The Ministry of Foreign Affairs and International Cooperation hosted a preparatory meeting with a European fact-finding mission and representatives from various ministries on Tuesday after welcoming the delegation on Monday.
A team from the European Commission and the European External Action Service is in Cambodia for talks regarding the EU’s “Everything But Arms” (EBA) agreement.
A source said both sides met on Tuesday morning to confirm the European team’s schedule, with various meetings to be held with different ministries.
He said the government intended to meet the EU’s requirements regarding the EBA.
Such an important visit required the best organisation, he added.
Spokespersons for relevant ministries and NGOs confirmed the dates they would meet the European delegation.
The team would meet NGOs on Wednesday and with Minister of Foreign Affairs and International Cooperation Prak Sokhonn and the Ministry of Land Management, Urban Planning and Construction on Thursday, they said.
It was due to meet with the Ministry of Interior and the Ministry of Labour and Vocational Training on Friday.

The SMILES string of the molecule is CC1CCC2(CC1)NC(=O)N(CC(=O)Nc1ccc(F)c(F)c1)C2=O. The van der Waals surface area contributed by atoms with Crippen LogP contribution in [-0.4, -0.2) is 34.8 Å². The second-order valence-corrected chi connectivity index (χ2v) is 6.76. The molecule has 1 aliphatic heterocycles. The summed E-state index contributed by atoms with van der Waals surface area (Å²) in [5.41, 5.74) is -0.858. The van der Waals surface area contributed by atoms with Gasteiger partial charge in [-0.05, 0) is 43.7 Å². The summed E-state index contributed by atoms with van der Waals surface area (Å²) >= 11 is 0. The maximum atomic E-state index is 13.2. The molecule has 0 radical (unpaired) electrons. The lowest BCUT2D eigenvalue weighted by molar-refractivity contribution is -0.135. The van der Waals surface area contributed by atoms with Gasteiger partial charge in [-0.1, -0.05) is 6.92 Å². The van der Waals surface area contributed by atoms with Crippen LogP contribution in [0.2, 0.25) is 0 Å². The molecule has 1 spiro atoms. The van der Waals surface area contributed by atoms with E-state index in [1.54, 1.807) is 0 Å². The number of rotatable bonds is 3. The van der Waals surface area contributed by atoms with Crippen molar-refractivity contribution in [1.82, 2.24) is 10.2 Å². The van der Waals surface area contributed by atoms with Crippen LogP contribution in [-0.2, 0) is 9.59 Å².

The delegation was to travel to Kampong Speu on Saturday and have wrap-up sessions on Sunday and Monday.
George Edgar, EU ambassador to Cambodia, declined to provide details of the delegation’s trip, saying he would summarise what had been discussed at the end of the visit.
The EU started the formal EBA withdrawal procedure on February 12, citing “serious human rights violations and a backsliding of democracy” in the Kingdom.
Soeung Sen Karuna, spokesperson for rights group Adhoc, said he was pessimistic regarding the withdrawal of Cambodia’s access to the EBA as so little had been done to meet the EU’s demands.
“The government now and again rejects the EU’s claims about human rights violations. Such denials are unlikely to bring positive benefits for the Kingdom. If the government does not accept the truth, we are concerned Cambodia will lose EBA access,” Sen Karuna said.